How to set password policy on Linux

User account management is one of the most critical jobs of system admins. In particular, password security should be considered the top concern for any secure Linux system. In this tutorial, I will describe how to set password policy on Linux.

I assume that you are using PAM (Pluggable Authentication Modules) on your Linux system, which is the case on all recent Linux distros.


Install a PAM module to enable cracklib support, which can provide additional password checking capabilities.

On Debian, Ubuntu or Linux Mint:

$ sudo apt-get install libpam-cracklib

The cracklib PAM module is installed by default on CentOS, Fedora, or RHEL. So no further installation is necessary on those systems.

To enforce password policy, we need to modify an authentication-related PAM configuration file located at /etc/pam.d. Policy change will take effect immediately after change.

Note that the password rules presented in this tutorial will be enforced only when non-root users change passwords, but not the root.

Prevent Reusing Old Passwords

Look for a line that contains both "password" and "", and append "remember=5" to that line. It will prevent five most recently used passwords (by storing them in /etc/security/opasswd).

On Debian, Ubuntu or Linux Mint:

$ sudo vi /etc/pam.d/common-password
password     [success=1 default=ignore] obscure sha512 remember=5

On Fedora, CentOS or RHEL:

$ sudo vi /etc/pam.d/system-auth
password   sufficient sha512 shadow nullok try_first_pass use_authtok remember=5

Set Minimum Password Length

Look for a line that contains both "password" and "", and append "minlen=10" to that line. This will enforce a password of length (10 - <# of types>), where <# of types> indicates how many different types of characters are used in the password. There are four types (upper-case, lower-case, numeric, and symbol) of characters. So if you use a combination of all four types, and minlen is set to 10, the shorted password allowed would be 6.

On Debian, Ubuntu or Linux Mint:

$ sudo vi /etc/pam.d/common-password
password   requisite retry=3 minlen=10 difok=3

On Fedora, CentOS or RHEL:

$ sudo vi /etc/pam.d/system-auth
password   requisite retry=3 difok=3 minlen=10

Set Password Complexity

Look for a line that contains "password" and "", and append "ucredit=-1 lcredit=-2 dcredit=-1 ocredit=-1" to that line. This will force you to include at least one upper-case letter (ucredit), two lower-case letters (lcredit), one digit (dcredit) and one symbol (ocredit).

On Debian, Ubuntu or Linux Mint:

$ sudo vi /etc/pam.d/common-password
password   requisite retry=3 minlen=10 difok=3 ucredit=-1 lcredit=-2 dcredit=-1 ocredit=-1

On Fedora, CentOS or RHEL:

$ sudo vi /etc/pam.d/system-auth
password   requisite retry=3 difok=3 minlen=10 ucredit=-1 lcredit=-2 dcredit=-1 ocredit=-1

Set Password Expiration Period

To set the maximum period of time the current password is valid, edit the following variables in /etc/login.defs.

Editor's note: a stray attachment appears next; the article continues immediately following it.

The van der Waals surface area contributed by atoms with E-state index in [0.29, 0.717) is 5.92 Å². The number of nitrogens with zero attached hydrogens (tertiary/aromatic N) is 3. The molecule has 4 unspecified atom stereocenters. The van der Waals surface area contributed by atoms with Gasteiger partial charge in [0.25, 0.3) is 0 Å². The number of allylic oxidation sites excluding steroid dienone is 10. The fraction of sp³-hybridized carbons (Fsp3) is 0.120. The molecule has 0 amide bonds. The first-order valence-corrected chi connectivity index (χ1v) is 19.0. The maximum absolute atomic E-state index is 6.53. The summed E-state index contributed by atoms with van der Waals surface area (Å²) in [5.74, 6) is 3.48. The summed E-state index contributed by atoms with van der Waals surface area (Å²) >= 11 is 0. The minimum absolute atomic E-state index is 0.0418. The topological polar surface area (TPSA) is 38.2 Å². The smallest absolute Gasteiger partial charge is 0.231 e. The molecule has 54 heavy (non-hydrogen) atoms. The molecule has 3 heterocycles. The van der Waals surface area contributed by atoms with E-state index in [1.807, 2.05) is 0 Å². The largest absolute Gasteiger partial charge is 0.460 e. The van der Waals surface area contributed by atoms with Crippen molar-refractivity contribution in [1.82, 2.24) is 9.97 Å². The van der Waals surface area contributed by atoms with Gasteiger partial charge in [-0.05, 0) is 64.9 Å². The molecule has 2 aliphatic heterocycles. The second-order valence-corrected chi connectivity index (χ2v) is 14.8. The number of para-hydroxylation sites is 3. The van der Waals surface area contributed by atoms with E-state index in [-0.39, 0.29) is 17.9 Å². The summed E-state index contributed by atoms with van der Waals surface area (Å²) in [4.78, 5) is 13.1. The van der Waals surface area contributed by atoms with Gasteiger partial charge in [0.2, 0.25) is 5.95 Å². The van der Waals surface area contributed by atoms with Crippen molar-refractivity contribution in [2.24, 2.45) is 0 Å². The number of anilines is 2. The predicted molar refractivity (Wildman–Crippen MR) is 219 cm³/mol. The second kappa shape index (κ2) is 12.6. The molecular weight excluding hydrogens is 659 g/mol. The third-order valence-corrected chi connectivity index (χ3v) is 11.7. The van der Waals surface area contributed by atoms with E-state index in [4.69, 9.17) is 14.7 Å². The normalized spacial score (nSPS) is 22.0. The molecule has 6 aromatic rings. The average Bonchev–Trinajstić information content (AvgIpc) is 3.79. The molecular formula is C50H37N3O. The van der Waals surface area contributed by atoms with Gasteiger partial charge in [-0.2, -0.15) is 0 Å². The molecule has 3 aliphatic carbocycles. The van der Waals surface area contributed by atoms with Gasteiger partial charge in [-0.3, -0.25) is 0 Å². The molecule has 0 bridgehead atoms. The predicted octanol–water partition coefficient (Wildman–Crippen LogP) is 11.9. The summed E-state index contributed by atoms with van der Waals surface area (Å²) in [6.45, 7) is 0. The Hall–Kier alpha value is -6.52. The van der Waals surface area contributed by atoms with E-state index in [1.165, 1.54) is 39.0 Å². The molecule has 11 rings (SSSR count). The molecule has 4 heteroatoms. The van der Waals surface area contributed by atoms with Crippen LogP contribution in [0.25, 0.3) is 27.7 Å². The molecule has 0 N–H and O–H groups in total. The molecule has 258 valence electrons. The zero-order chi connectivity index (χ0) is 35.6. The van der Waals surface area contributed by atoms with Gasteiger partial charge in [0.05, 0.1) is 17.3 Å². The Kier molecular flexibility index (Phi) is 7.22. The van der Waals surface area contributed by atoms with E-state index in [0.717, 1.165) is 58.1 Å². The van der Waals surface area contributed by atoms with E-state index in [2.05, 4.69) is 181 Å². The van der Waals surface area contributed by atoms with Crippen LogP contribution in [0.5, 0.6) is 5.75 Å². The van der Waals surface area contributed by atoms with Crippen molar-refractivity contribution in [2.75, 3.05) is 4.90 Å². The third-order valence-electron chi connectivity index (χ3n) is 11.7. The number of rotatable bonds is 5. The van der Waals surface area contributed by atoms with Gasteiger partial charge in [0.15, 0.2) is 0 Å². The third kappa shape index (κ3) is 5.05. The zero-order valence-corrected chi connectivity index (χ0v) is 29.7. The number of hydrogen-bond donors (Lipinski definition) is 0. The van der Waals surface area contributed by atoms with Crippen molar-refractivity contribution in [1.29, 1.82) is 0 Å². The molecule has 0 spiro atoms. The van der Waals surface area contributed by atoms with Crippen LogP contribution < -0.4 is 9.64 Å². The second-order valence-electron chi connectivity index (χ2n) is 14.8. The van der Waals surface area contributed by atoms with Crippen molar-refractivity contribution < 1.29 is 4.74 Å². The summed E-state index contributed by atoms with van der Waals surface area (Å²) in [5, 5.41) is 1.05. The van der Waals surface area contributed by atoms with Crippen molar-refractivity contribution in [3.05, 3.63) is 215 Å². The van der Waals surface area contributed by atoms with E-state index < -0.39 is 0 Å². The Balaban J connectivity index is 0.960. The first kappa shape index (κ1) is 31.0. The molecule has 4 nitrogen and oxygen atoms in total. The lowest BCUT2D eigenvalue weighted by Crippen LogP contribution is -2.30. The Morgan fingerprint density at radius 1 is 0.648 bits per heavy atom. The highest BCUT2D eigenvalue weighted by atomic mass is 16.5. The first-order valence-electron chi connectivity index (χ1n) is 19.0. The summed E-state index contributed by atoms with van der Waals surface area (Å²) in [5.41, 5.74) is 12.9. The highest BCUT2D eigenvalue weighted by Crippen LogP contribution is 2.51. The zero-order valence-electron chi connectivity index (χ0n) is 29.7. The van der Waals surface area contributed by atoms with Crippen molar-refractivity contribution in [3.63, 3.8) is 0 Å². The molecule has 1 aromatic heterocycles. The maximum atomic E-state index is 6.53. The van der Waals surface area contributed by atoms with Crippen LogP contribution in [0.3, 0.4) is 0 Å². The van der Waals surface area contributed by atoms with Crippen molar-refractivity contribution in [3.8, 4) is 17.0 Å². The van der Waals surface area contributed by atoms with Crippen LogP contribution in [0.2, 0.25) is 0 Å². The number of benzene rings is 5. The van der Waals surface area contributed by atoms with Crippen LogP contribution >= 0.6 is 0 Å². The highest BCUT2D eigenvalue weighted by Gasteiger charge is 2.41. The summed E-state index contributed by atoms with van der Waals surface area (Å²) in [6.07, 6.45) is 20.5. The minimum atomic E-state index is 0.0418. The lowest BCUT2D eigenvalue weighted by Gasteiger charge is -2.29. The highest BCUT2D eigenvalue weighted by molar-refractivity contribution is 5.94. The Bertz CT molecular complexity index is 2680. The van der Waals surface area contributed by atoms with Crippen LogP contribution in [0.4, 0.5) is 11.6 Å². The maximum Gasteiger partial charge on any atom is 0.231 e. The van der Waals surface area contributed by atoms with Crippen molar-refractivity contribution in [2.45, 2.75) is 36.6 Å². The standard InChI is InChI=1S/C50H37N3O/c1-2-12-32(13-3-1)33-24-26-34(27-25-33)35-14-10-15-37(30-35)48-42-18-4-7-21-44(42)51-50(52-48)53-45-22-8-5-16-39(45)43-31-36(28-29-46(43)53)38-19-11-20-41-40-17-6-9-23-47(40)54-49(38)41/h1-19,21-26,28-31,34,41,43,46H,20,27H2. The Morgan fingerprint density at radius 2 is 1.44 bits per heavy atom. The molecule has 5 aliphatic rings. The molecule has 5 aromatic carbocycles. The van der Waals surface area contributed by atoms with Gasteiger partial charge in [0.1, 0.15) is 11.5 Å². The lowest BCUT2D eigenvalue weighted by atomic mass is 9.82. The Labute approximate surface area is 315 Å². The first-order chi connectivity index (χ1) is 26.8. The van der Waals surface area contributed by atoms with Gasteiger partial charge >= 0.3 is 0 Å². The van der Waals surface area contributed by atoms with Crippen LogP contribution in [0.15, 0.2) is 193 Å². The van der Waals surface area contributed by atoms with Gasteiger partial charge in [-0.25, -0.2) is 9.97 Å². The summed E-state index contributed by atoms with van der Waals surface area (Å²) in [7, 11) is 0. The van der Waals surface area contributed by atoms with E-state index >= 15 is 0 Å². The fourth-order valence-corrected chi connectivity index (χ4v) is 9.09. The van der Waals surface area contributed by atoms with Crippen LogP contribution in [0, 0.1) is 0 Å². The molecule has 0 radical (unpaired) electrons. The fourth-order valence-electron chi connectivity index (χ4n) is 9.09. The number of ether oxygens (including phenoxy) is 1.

$ sudo vi /etc/login.defs

This will force every user to change their password once every six months, and send out a warning message seven days prior to password expiration.

If you want to set password expiration on per-user basis, use chage command instead. To view password expiration policy for a specific user:

$ sudo chage -l xmodulo
Last password change                                    : Dec 30, 2013
Password expires                                        : never
Password inactive                                       : never
Account expires                                         : never
Minimum number of days between password change          : 0
Maximum number of days between password change          : 99999
Number of days of warning before password expires       : 7

By default, a user's password is set to never expire.

To change the password expiration period for user xmodulo:

$ sudo chage -E 6/30/2014 -m 5 -M 90 -I 30 -W 14 xmodulo

The above command will set the password to expire on 6/30/2014. In addition, the minimum/maximum number of days between password changes is set to 5 and 90 respectively. The account will be locked 30 days after a password expires, and a warning message will be sent out 14 days before password expiration.

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Dan Nanni is the founder and also a regular contributor of He is a Linux/FOSS enthusiast who loves to get his hands dirty with his Linux box. He likes to procrastinate when he is supposed to be busy and productive. When he is otherwise free, he likes to watch movies and shop for the coolest gadgets.

11 thoughts on “How to set password policy on Linux

  1. By all things holy, use cracklib (or similar) to check password safety and turn every other idiot check off. If you have a password generator you don't need to make sure every single one of them is 7$sghRT# because absolutely nothing else will pass the idiot checks. Everything else is just making sure that the password will be either

    a) P@ssword5
    b) on a post it (best solution. Deal.)
    c) you will be called every Monday to reset the password

  2. Your example works great except if I'm root or changing another user's password as root. Is there a way to include root into the password policy?

  3. Hi,

    Thanks for sharing such information. However I need more help on this.
    How can I store the last used passwords for some particular number of days so that password cannot be repeated too frequently?


  4. I followed your instructions on my centos server, but I still could give root a simple password like 123 after I made all the changes.

    is there anything I could check on?

  5. How can I stop the authconfig from overwriting the password-auth / system-auth. Can authconfig be turned off? Cannot find a way to do that

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